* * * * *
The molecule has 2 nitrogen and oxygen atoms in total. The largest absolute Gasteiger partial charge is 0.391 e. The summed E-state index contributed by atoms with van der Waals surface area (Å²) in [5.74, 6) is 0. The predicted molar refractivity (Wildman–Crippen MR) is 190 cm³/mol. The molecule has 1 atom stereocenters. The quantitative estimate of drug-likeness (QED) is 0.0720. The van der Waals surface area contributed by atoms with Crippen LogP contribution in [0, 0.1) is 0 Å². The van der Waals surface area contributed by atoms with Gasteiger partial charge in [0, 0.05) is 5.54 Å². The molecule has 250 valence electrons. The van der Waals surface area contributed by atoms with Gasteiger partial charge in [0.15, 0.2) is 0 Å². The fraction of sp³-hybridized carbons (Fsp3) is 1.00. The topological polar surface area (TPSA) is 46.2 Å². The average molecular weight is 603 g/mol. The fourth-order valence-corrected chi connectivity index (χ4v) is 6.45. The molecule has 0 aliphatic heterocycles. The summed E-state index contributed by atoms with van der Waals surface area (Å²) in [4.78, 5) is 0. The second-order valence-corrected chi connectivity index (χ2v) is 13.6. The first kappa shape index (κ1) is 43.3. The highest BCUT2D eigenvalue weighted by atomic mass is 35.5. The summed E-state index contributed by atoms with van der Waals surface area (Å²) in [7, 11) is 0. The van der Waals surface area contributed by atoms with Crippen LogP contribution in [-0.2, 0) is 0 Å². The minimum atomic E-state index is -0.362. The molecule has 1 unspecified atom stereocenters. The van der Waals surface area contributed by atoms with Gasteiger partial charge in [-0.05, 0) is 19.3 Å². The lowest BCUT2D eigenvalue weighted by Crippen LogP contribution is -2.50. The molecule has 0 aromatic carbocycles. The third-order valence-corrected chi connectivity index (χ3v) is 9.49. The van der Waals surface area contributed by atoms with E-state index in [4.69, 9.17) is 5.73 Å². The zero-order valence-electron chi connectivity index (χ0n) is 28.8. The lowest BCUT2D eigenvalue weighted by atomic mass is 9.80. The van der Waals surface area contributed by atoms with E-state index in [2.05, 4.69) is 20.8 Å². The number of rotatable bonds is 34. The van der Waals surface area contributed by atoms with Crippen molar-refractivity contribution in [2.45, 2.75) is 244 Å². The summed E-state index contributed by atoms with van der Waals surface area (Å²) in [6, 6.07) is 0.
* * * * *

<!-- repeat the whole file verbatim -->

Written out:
The molecule has 2 nitrogen and oxygen atoms in total. The largest absolute Gasteiger partial charge is 0.391 e. The summed E-state index contributed by atoms with van der Waals surface area (Å²) in [5.74, 6) is 0. The predicted molar refractivity (Wildman–Crippen MR) is 190 cm³/mol. The molecule has 1 atom stereocenters. The quantitative estimate of drug-likeness (QED) is 0.0720. The van der Waals surface area contributed by atoms with Crippen LogP contribution in [0, 0.1) is 0 Å². The van der Waals surface area contributed by atoms with Gasteiger partial charge in [0, 0.05) is 5.54 Å². The molecule has 250 valence electrons. The van der Waals surface area contributed by atoms with Gasteiger partial charge in [0.15, 0.2) is 0 Å². The fraction of sp³-hybridized carbons (Fsp3) is 1.00. The topological polar surface area (TPSA) is 46.2 Å². The average molecular weight is 603 g/mol. The fourth-order valence-corrected chi connectivity index (χ4v) is 6.45. The molecule has 0 aliphatic heterocycles. The summed E-state index contributed by atoms with van der Waals surface area (Å²) in [4.78, 5) is 0. The second-order valence-corrected chi connectivity index (χ2v) is 13.6. The first kappa shape index (κ1) is 43.3. The highest BCUT2D eigenvalue weighted by atomic mass is 35.5. The summed E-state index contributed by atoms with van der Waals surface area (Å²) in [7, 11) is 0. The van der Waals surface area contributed by atoms with Crippen LogP contribution in [-0.2, 0) is 0 Å². The minimum atomic E-state index is -0.362. The molecule has 1 unspecified atom stereocenters. The van der Waals surface area contributed by atoms with Gasteiger partial charge in [-0.05, 0) is 19.3 Å². The lowest BCUT2D eigenvalue weighted by Crippen LogP contribution is -2.50. The molecule has 0 aromatic carbocycles. The third-order valence-corrected chi connectivity index (χ3v) is 9.49. The van der Waals surface area contributed by atoms with E-state index in [4.69, 9.17) is 5.73 Å². The zero-order valence-electron chi connectivity index (χ0n) is 28.8. The lowest BCUT2D eigenvalue weighted by atomic mass is 9.80. The van der Waals surface area contributed by atoms with E-state index in [2.05, 4.69) is 20.8 Å². The number of rotatable bonds is 34. The van der Waals surface area contributed by atoms with Crippen molar-refractivity contribution in [2.45, 2.75) is 244 Å². The summed E-state index contributed by atoms with van der Waals surface area (Å²) in [6, 6.07) is 0.